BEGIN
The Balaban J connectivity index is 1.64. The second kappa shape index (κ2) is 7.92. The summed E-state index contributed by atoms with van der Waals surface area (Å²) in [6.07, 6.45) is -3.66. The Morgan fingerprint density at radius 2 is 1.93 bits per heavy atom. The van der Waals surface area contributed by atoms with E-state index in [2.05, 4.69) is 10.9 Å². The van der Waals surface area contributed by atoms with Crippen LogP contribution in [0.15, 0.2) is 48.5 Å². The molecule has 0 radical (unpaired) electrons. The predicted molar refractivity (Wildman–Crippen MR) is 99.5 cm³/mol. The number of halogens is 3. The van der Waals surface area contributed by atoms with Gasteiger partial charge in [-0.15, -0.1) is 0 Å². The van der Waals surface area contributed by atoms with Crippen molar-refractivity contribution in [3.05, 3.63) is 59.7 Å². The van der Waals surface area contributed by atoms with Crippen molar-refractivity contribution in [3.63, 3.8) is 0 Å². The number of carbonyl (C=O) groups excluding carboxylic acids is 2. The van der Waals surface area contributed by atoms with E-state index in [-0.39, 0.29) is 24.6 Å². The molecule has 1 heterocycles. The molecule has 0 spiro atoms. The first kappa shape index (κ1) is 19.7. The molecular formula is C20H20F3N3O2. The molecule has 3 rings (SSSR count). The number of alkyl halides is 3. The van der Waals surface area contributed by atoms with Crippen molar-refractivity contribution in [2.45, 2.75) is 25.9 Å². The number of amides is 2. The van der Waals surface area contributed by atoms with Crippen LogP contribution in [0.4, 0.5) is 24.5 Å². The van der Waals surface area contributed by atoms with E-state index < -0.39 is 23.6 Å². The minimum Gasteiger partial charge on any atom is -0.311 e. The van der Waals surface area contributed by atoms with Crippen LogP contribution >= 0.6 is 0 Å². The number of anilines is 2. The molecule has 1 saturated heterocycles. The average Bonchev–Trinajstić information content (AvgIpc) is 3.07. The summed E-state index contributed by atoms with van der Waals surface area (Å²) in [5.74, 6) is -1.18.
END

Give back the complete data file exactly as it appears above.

The Balaban J connectivity index is 1.64. The second kappa shape index (κ2) is 7.92. The summed E-state index contributed by atoms with van der Waals surface area (Å²) in [6.07, 6.45) is -3.66. The Morgan fingerprint density at radius 2 is 1.93 bits per heavy atom. The van der Waals surface area contributed by atoms with E-state index in [2.05, 4.69) is 10.9 Å². The van der Waals surface area contributed by atoms with Crippen LogP contribution in [0.15, 0.2) is 48.5 Å². The molecule has 0 radical (unpaired) electrons. The predicted molar refractivity (Wildman–Crippen MR) is 99.5 cm³/mol. The number of halogens is 3. The van der Waals surface area contributed by atoms with Gasteiger partial charge in [-0.15, -0.1) is 0 Å². The van der Waals surface area contributed by atoms with Crippen molar-refractivity contribution in [3.05, 3.63) is 59.7 Å². The van der Waals surface area contributed by atoms with Crippen molar-refractivity contribution in [3.63, 3.8) is 0 Å². The number of carbonyl (C=O) groups excluding carboxylic acids is 2. The van der Waals surface area contributed by atoms with E-state index in [-0.39, 0.29) is 24.6 Å². The molecule has 1 heterocycles. The molecule has 0 spiro atoms. The first kappa shape index (κ1) is 19.7. The molecular formula is C20H20F3N3O2. The molecule has 3 rings (SSSR count). The number of alkyl halides is 3. The van der Waals surface area contributed by atoms with Crippen molar-refractivity contribution in [2.45, 2.75) is 25.9 Å². The number of amides is 2. The van der Waals surface area contributed by atoms with Crippen LogP contribution in [0.4, 0.5) is 24.5 Å². The van der Waals surface area contributed by atoms with E-state index < -0.39 is 23.6 Å². The minimum Gasteiger partial charge on any atom is -0.311 e. The van der Waals surface area contributed by atoms with Crippen LogP contribution >= 0.6 is 0 Å². The number of anilines is 2. The molecule has 1 saturated heterocycles. The average Bonchev–Trinajstić information content (AvgIpc) is 3.07. The summed E-state index contributed by atoms with van der Waals surface area (Å²) in [5.74, 6) is -1.18.